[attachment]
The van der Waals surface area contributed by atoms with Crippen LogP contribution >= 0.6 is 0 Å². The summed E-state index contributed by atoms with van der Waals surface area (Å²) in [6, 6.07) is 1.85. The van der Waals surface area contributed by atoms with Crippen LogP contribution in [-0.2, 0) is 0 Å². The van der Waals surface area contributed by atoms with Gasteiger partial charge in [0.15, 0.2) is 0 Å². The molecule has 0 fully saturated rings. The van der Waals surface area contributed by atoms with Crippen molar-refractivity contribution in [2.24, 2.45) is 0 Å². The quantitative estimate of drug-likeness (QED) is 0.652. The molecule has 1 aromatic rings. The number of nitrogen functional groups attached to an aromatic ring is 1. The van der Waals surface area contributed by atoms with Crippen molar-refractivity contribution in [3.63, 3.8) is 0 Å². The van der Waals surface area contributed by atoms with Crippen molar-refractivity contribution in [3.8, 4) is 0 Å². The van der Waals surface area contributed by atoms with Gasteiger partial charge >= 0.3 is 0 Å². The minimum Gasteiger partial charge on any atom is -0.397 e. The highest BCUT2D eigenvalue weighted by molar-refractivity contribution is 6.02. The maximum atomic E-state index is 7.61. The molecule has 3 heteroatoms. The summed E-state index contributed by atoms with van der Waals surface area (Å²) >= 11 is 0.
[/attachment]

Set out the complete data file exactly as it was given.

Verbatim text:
The van der Waals surface area contributed by atoms with Crippen LogP contribution >= 0.6 is 0 Å². The summed E-state index contributed by atoms with van der Waals surface area (Å²) in [6, 6.07) is 1.85. The van der Waals surface area contributed by atoms with Crippen LogP contribution in [-0.2, 0) is 0 Å². The van der Waals surface area contributed by atoms with Gasteiger partial charge in [0.15, 0.2) is 0 Å². The molecule has 0 fully saturated rings. The van der Waals surface area contributed by atoms with Crippen molar-refractivity contribution in [2.24, 2.45) is 0 Å². The quantitative estimate of drug-likeness (QED) is 0.652. The molecule has 1 aromatic rings. The number of nitrogen functional groups attached to an aromatic ring is 1. The van der Waals surface area contributed by atoms with Crippen molar-refractivity contribution in [3.63, 3.8) is 0 Å². The van der Waals surface area contributed by atoms with Crippen molar-refractivity contribution in [3.8, 4) is 0 Å². The van der Waals surface area contributed by atoms with Gasteiger partial charge >= 0.3 is 0 Å². The minimum Gasteiger partial charge on any atom is -0.397 e. The highest BCUT2D eigenvalue weighted by molar-refractivity contribution is 6.02. The maximum atomic E-state index is 7.61. The molecule has 3 heteroatoms. The summed E-state index contributed by atoms with van der Waals surface area (Å²) >= 11 is 0.